Mockingbirds

EDIT EDIT: I did my first spoken word reading in Korea last night at a bar in KSU called Cafe Radio. It was so great to be back in front of a microphone reading my words again. When I was there, I was surprised by how much I had missed the concept of reading poetry in general. Of course, I miss Barley Rhymes and Hops on Birch, because they are populated and run by the best people in the world.

As it turns out, though, I also miss just sharing my work. I miss having a reason to put poetry together. I miss the bravery it takes to stand up in front of people (beer in hand, of course) and lay everything bare, to be open, to say here I am–well, part of me–take me or leave me.

WordZ Only gave me the opportunity to do that again. I’m looking forward to attending many more events in the future, and writing a lot more because of it.

Tell me what you think of my reading in the comments!

EDIT: Nick was actually featured reading this poem in Episode 3 of Barley Rhymes’s web series! Yay! Check it out: http://www.youtube.com/watch?v=nTd4lmi88_U#t=449

I don’t really fit here.

Korea is beautiful. The ocean, the mountains, the forests… I see amazing, beautiful things everyday. But I don’t fit. I think maybe there are places where you feel immediately at home, as if you always should have been there, and there are other places that you merely exist in, no matter how much they have to offer. For me, Busan is the latter. There is nothing wrong with this place, but it’s just so very far from the person I am.

I wrote a poem on this theme, my first in quite a while, and I wanted to share it here with you all. (My brother also read it at the best spoken word poetry EVER, Barley Rhymes! You should definitely check out their web series. Nick doesn’t appear, but tons of other great poets do!)

Enjoy.

Mockingbirds

There are birds here,
black and white,
that look like mockingbirds.


A thin, dark-haired woman,
smiles, wrinkling the corners of her narrow eyes.
Every morning she tells me
about something beautiful.
Today, she says
that when a Korean hears the song
of the black and white birds,
she will know
good luck is coming.


I step out of her car
and the bird we’ve been watching
picks insects
from between blades of grass–
silently.


In the hills behind my school building,
there are dozens of tiny farms.
One day, I stand on a road and watch.
A man squats over a row of cabbage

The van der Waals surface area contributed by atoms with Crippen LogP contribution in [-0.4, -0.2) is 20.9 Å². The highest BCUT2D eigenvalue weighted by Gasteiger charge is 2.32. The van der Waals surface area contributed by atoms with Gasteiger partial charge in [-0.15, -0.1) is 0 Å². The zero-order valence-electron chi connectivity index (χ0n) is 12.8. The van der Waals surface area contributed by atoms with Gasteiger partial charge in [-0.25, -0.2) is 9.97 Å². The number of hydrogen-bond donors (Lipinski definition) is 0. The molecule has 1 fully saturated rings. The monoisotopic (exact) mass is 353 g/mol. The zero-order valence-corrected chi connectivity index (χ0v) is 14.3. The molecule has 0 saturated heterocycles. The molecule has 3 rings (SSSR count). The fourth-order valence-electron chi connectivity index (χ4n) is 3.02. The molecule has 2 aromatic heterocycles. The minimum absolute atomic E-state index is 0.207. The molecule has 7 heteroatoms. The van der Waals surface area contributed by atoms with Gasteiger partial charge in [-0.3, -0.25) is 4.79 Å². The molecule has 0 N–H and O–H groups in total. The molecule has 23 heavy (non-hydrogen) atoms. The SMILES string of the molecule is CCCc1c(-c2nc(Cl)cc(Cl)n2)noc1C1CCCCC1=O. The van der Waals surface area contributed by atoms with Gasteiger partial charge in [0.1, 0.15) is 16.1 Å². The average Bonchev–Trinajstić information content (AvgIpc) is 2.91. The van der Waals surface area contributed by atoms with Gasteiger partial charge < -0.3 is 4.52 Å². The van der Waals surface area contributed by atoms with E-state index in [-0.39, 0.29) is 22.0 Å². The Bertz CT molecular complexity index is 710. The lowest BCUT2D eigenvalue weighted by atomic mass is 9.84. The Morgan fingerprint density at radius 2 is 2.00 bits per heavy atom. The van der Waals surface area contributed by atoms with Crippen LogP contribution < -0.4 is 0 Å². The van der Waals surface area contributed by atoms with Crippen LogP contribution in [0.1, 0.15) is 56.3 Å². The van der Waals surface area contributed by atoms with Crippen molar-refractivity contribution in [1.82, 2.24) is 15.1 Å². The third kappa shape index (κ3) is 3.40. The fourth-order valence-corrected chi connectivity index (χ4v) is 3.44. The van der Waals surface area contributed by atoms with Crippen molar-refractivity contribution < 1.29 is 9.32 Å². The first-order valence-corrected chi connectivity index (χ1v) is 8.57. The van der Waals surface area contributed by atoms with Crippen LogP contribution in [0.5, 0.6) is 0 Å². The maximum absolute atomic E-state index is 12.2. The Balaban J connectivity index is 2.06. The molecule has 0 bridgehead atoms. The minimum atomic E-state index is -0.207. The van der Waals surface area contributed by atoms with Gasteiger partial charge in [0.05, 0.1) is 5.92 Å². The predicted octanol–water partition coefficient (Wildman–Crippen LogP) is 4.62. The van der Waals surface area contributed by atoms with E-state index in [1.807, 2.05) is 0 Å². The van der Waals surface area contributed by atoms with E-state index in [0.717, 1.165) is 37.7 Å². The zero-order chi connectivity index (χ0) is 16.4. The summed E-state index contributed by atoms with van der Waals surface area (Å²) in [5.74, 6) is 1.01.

while the birds
fly in arcs from field to forest
above his head,
landing first on green house,
then rooftop,
then nesting in the nearby trees,
singing.


The sun sinks and their black bodies are silhouetted
against the grey and pale pink sky’s
dimming light.


Sixteen birds on a wire
turn their backs to my bus as it passes.
If they are singing, it is a sound
I don’t hear.


Are you mocking me,
bird in the grass
with your beak too full of bugs
to speak?


Or do you know
I’ve already had my share of luck,
enough to bring me here
to a country road
where you shower a man with your song,
to a setting so pastoral,
it seems pulled from a painting
in a history book,
removed from time
and set here
on this hill
just far enough from the highway
for the song birds to stay.


One evening, I walk through woods.
My path winds its way
around houses with crumbling concrete walls
that were once washed in brilliant white,
and then between fences
built to keep farms
and farmers in,
and then between clumps of bamboo shoots
and trees with fall reddened leaves.


Among the farm plots
sit small shacks, of plastic sheeting
placed against itself at right angles.
From one shelter,
across the ravine,
I hear saxophone notes.
They follow one another slowly,
then a few burst forth
all at once,
unable to endure the wait,
to sit back in a man’s breath
while the others
ring out clear,
in the cool air,
building a melody that settles
on foreign ears,
ears that are deaf to all language but this.


The notes rise and fall
and drag from her a sweet sadness.
She thinks of her home
and she smiles and cries all at once.
The notes penetrate her chest
and massage her heart
until its beats slow,
fill her lungs until her breath
comes deep
and low.
Her eyes close.


She stands there,
her non-conforming blonde hair,
her clothes that aren’t right,
her voice only capable of forming words
that don’t belong here,
and she listens.


The notes sweep up the hillside and break
against the edges of the ravine,